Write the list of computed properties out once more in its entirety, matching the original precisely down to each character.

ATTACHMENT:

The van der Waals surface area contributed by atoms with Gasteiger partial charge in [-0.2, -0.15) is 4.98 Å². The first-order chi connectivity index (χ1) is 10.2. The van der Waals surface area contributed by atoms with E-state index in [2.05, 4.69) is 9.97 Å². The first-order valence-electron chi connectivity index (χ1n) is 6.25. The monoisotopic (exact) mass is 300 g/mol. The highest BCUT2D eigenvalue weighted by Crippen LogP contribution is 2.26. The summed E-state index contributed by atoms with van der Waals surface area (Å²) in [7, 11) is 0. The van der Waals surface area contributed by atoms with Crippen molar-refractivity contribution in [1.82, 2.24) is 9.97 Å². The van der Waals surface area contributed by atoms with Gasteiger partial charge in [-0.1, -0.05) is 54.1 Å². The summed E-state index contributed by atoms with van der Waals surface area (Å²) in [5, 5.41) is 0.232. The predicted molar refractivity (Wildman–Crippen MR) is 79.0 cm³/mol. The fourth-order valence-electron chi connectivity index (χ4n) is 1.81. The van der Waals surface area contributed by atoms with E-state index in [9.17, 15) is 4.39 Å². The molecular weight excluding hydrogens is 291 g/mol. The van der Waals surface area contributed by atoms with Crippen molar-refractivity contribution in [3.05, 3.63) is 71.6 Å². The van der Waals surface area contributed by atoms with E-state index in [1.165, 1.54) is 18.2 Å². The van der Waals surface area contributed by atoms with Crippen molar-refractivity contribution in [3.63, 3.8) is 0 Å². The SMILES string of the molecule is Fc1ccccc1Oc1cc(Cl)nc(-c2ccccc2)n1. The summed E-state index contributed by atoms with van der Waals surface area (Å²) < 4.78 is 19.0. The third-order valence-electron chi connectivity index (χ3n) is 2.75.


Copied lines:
The van der Waals surface area contributed by atoms with Gasteiger partial charge in [-0.2, -0.15) is 4.98 Å². The first-order chi connectivity index (χ1) is 10.2. The van der Waals surface area contributed by atoms with E-state index in [2.05, 4.69) is 9.97 Å². The first-order valence-electron chi connectivity index (χ1n) is 6.25. The monoisotopic (exact) mass is 300 g/mol. The highest BCUT2D eigenvalue weighted by Crippen LogP contribution is 2.26. The summed E-state index contributed by atoms with van der Waals surface area (Å²) in [7, 11) is 0. The van der Waals surface area contributed by atoms with Crippen molar-refractivity contribution in [1.82, 2.24) is 9.97 Å². The van der Waals surface area contributed by atoms with Gasteiger partial charge in [-0.1, -0.05) is 54.1 Å². The summed E-state index contributed by atoms with van der Waals surface area (Å²) in [5, 5.41) is 0.232. The predicted molar refractivity (Wildman–Crippen MR) is 79.0 cm³/mol. The fourth-order valence-electron chi connectivity index (χ4n) is 1.81. The van der Waals surface area contributed by atoms with E-state index in [9.17, 15) is 4.39 Å². The molecular weight excluding hydrogens is 291 g/mol. The van der Waals surface area contributed by atoms with Crippen molar-refractivity contribution in [3.05, 3.63) is 71.6 Å². The van der Waals surface area contributed by atoms with E-state index in [1.165, 1.54) is 18.2 Å². The van der Waals surface area contributed by atoms with Crippen molar-refractivity contribution in [3.63, 3.8) is 0 Å². The SMILES string of the molecule is Fc1ccccc1Oc1cc(Cl)nc(-c2ccccc2)n1. The summed E-state index contributed by atoms with van der Waals surface area (Å²) < 4.78 is 19.0. The third-order valence-electron chi connectivity index (χ3n) is 2.75.